I'm super passionate about, you know, the people I work with because I'm always saying to them, there is a different way to build a business. You don't have to sacrifice your health to have a successful business. It can go hand in hand and the same with you know, your relationships. Your relationships can be healthy and you can have a successful business and you can be healthy and it's this kind of, you know, people think it's so unrealistic that oh, you can't have it all? Well, you can, it's just that you can't work 70 hours to get it and have all of the other things, you have to make compromises. But you know, everyone can make a really good living and have the free time they want and you know, whatever else they want.

Sarah JJ:

And I think sometimes you've got a question like, if you're working 70 hour weeks, how productive are you in these weeks? I was talking to a client earlier today. And I was like, I don't believe you're working full time. And like, what were you doing with that extra time. And it's like, I don't want you to stuff it full of other business activities, is the fact that you have that time and you like the life you've got.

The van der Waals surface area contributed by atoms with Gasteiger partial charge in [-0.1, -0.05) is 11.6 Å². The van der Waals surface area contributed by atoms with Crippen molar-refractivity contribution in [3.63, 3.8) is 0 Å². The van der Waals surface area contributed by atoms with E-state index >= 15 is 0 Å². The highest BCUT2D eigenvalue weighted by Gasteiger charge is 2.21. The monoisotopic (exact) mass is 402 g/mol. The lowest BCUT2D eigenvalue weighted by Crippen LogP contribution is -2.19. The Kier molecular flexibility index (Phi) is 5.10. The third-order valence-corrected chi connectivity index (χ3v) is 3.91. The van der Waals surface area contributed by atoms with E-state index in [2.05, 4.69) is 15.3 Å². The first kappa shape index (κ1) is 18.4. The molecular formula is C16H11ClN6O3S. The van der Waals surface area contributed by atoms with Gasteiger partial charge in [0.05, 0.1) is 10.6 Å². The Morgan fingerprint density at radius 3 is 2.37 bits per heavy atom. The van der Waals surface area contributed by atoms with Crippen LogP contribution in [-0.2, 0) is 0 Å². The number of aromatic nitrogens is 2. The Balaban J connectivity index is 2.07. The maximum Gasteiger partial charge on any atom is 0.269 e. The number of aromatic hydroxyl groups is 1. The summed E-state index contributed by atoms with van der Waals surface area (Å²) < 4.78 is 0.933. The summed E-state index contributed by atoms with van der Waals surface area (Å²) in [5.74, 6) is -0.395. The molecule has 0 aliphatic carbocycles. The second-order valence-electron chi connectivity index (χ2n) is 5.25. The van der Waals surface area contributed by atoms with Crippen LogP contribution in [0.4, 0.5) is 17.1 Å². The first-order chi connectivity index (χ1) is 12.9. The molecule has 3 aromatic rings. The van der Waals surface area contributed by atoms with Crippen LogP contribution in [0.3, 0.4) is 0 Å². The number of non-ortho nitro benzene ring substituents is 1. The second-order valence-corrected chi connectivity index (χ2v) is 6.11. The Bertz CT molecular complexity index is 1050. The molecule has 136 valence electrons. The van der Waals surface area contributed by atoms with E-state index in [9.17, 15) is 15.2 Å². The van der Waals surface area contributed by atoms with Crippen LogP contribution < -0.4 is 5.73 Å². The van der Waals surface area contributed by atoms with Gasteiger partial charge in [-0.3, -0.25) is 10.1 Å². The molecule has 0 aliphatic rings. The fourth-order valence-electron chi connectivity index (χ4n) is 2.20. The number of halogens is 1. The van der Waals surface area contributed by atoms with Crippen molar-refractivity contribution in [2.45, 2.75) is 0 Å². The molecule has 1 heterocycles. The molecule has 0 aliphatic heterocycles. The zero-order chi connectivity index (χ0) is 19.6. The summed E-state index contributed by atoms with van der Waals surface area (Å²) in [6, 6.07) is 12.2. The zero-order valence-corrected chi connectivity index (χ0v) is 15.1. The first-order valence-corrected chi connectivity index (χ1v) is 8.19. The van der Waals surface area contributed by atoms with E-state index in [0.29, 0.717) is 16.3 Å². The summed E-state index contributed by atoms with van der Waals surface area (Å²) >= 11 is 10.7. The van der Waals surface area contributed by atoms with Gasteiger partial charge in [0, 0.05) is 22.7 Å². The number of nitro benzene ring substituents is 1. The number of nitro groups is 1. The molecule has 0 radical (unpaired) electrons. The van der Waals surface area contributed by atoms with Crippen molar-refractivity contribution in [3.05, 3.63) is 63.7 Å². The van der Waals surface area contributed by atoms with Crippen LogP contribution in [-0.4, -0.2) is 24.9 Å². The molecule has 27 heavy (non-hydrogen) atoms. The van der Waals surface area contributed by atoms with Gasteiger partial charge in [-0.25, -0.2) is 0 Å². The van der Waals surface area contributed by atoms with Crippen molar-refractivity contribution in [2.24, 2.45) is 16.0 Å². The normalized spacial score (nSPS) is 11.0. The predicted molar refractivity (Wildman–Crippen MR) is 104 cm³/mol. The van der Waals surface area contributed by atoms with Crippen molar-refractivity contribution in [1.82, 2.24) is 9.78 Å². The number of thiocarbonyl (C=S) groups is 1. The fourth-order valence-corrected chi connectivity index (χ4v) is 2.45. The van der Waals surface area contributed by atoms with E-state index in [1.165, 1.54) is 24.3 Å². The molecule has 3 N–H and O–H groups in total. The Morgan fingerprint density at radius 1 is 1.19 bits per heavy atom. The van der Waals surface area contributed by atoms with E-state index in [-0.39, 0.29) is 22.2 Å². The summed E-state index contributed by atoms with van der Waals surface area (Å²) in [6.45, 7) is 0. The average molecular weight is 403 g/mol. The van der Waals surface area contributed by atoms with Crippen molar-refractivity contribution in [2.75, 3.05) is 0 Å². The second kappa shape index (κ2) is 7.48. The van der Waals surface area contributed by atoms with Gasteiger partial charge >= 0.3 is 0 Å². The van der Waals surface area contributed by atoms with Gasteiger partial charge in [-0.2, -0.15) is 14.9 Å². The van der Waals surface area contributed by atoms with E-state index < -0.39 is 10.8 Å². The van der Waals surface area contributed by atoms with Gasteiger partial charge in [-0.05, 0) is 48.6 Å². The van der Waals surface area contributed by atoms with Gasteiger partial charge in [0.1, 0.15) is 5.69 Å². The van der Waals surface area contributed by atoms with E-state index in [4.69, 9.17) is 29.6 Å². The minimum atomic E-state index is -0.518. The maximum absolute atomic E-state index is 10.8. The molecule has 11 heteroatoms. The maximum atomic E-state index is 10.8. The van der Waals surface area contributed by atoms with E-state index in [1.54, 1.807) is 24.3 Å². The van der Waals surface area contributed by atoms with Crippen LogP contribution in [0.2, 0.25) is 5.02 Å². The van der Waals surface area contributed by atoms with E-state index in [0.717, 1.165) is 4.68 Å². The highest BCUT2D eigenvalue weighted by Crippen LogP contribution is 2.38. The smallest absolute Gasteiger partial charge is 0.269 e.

Sarah JJ:

And then you know, you're not wanting to increase capacity or anything else, just consciously take that time off. But it's like, the amount of people have said to me, I'm a slave to my business, I've got them to track their time. And before you know it, they're off to the gym at lunchtime, they're having like lunches, long lunches, oh, I had to go to this one day, I had to get to that. And it's like, you know, in a four week period, you actually you weren't in for like, three of those days or something. And well, that would be holidays in a job, that would be days of holiday.

Sarah JJ:

And it's like, just be aware of it be like actually, this is pretty amazing that I can take off a day a week, and it doesn't, it's fine. No one's telling me, I can't do it. But just be conscious of it. Don't tell yourself my life's terrible. I'm a slave to my business. Be aware and live in that moment of like, actually, I'm doing all right here, I'm having this nice time off. It might be hard work when you're there. But when you're not there, you can really switch off you can really appreciate I'm getting some time out.